The questionnaire consisted of seven parts: (1) socio-demographic characteristics of respondents, (2) e-cigarette use, (3) perceived harm of e-cigarette use, (4) combustible cigarette use, (5) oral hygiene, (6) vaping-related adverse events, and (7) changes in physiological functions (see Additional file 1 for full questionnaire). The following variables were included in the current study:

Socio-demographic data were collected on gender, age (range 18–75, mean age 38.9 [SD = 11.8]), and education (technical school or less – without graduation certificate, high school or vocational school – with graduation certificate, and college or university).

E-cigarette-only versus dual use was assessed by a question “Do you use e-cigarette or combustible cigarette?” (combustible cigarettes only, e-cigarettes only, both of them). Only persons who were e-cigarette-only users and dual users were included in the study.

Past combustible cigarette use was measured by the number of tobacco cigarettes smoked per day before initiating e-cigarette use. Response options were categorized into: ≤10 CPD – light smoker, 11–19 CPD – moderate smoker, ≥20 CPD – heavy smoker.

Current e-cigarette use characteristics variables included in this study were (1) time since respondent started using e-cigarettes (< 6 month ago, 6–12 months ago, 1–2 years ago, > 2 years ago), (2) frequency of e-cigarette use per day (non-daily, 1–10 times a day, 11–19 times a day, ≥20 times a day), and (3) nicotine concentration of the e-liquid (0 mg/ml – 18 mg/ml or more) (Table 1).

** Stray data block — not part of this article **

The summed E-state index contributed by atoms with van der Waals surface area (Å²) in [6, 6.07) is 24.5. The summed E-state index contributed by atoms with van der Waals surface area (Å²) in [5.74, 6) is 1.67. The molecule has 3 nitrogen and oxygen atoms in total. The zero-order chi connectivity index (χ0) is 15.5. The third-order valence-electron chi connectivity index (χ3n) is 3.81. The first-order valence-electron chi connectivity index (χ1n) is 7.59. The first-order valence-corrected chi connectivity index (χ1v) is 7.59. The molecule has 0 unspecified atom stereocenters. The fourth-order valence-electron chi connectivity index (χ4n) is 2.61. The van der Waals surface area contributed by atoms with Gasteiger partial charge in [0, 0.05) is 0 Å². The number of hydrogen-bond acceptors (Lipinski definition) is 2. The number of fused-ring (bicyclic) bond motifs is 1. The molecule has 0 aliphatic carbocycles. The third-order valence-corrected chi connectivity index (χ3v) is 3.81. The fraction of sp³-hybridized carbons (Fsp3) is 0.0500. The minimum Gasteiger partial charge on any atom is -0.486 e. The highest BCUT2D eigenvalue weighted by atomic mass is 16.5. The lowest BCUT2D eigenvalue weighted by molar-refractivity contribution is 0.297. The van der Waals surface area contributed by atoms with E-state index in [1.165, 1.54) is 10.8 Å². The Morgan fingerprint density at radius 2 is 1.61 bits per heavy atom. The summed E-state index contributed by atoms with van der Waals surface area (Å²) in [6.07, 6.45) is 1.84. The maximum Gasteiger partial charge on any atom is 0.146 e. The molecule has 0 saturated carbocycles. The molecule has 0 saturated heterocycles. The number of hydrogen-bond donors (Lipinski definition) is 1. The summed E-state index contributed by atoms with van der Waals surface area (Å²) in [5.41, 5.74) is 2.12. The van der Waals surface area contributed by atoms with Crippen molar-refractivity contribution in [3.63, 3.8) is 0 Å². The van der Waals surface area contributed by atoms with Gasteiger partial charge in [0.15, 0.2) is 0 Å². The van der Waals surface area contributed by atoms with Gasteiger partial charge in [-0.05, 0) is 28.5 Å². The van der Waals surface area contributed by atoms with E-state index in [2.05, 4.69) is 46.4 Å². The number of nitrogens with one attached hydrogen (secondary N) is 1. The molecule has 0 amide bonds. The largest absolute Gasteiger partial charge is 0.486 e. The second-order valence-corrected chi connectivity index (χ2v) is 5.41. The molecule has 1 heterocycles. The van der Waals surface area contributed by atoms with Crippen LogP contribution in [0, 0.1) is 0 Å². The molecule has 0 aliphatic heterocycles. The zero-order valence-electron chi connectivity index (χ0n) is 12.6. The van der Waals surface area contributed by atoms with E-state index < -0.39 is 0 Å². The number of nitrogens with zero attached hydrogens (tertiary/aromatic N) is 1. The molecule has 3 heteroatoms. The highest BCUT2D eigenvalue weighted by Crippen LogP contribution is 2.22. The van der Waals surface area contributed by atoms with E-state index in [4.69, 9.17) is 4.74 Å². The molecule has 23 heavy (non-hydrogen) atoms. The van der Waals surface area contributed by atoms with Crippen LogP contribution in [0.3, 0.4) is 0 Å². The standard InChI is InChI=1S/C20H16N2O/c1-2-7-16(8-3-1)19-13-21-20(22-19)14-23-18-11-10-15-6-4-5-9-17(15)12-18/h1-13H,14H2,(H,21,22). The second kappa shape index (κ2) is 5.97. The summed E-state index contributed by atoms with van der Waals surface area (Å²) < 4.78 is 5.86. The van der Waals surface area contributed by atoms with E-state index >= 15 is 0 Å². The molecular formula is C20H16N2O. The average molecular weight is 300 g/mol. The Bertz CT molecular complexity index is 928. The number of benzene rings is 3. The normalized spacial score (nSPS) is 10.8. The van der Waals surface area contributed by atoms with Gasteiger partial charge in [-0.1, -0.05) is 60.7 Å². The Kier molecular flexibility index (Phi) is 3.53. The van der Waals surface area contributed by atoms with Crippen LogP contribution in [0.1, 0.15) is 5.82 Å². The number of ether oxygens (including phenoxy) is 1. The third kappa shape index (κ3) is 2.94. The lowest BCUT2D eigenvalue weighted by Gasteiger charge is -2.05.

Table 1 Descriptive characteristics of the sample by vaping status

Vaping-related adverse events were assessed in a question where participants could indicate (yes/no) if they had experienced any of 14 AEs (Table 2) [17]. Any AEs variable was computed based on responses for the 14 listed conditions (no AEs/any AEs).

Table 2 Prevalence of vaping-related adverse events and perceived improvement in physiological functions

Changes in physiological functions were measured by a question listing 10 physiological functions (Table 2) and respondents were asked if they experienced worsening, no change or improvement of each listed health conditions since they initiated e-cigarette use [17]. Response options were collapsed into a binary variable (worsened/no change vs. improved categories) due to low frequencies (0.0–0.6%) of worsened categories of physiological functions variables in the sample.

Statistical analysis

Descriptive characteristics of the sample, self-reported AEs and changes in physiological functions by current e-cigarette use status were assessed in Pearson’s chi-square test using SPSS version 24.0. Odds of physiological function improvement were tested among e-cigarette-only users compared to dual users with binary logistic regression analyses. The covariances among physiological functions made it necessary to identify the latent factors of health improvement with confirmatory factor analysis (see Brown [21]). Exploratory factor analysis (EFA) and confirmatory factor analysis (CFA) identify the latent variables behind the different groups of physiological functions, therefore confirmatory factor analysis with covariates (CFA with covariates) was applied to explain perceived improvements in health due to e-cigarette use using Mplus 8.0 [22]. CFA includes first testing the measurement model of improvements. Theoretically, we propose three different aspects of improvements including sensory improvement, physical functioning, and mental health improvement. After supporting this measurement model of health improvements, we introduced the structural components of the model, therefore CFA with covariates model can estimate the effect of indicators on latent variables at the same time when direct effects of grouping variables or other continuous variables on the latent variables are also included.